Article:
If you decide to roll over your old account, please contact your new company’s 401(k) administrator for a new account address, such as “ABC 401(k) Plan FBO (in your name),” and give it to your old employer , the money will be transferred directly from your old plan to the new plan or sent to you by check (written to the new account address) that you will give to the new company’s 401(k) administrator. This is called a direct flip. It’s simple, and the entire balance can be transferred without paying taxes or penalties.Another simpler option is to perform a direct trustee-to-trustee transfer. Much of the process is done electronically between plan administrators, taking most of the burden off of you.

A riskier approach, Ford said, is an indirect or 60-day rollover, in which you ask your former employer to mail you a check in your name. The downside to this manual method is mandatory tax withholding — the company assumes you’re cashing out the account and needs to withhold 20% of your funds for federal taxes.This means that $100,000 in 401(k) reserves can be a check for just $80,000, even if your explicit intent is to move the funds into another plan.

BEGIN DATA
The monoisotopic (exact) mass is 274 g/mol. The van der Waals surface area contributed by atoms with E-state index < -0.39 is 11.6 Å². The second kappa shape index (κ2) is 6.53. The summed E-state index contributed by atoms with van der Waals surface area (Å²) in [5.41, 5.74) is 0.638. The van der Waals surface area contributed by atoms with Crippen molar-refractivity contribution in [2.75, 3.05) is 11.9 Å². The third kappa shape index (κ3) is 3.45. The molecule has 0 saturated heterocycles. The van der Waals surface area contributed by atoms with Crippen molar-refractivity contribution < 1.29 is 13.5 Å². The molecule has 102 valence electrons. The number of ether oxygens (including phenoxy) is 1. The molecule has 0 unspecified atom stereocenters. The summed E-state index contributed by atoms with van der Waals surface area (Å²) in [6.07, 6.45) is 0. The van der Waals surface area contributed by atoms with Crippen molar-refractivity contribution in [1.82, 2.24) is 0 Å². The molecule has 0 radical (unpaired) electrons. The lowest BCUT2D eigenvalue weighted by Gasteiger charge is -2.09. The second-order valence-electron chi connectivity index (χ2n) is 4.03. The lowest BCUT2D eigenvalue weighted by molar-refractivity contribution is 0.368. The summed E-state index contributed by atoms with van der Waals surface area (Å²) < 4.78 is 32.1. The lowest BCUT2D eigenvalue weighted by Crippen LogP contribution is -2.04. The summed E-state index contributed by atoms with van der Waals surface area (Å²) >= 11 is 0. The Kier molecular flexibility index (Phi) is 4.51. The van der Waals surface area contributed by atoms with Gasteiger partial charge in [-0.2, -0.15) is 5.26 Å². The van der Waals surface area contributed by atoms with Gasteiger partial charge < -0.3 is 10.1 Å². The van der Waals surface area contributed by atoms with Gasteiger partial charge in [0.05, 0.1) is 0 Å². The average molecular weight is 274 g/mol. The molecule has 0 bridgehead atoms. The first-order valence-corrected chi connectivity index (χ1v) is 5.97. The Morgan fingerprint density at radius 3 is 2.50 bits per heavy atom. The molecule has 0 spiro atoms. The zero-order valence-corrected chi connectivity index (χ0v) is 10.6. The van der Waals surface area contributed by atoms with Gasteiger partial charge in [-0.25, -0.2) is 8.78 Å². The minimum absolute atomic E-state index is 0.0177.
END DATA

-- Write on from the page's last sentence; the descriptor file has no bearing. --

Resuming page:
You then have 60 days to deposit the remainder (or make up the difference) into the new company’s 401(k) plan to avoid tax on the full amount and possibly pay a 10% early withdrawal penalty. Even so, the $20,000 withheld must be reported on your tax return, which could push you into a higher tax bracket. Regardless, all 401(k) distributions must be reported on the recipient’s tax return. The old plan administrator should issue you a Form 1099-R.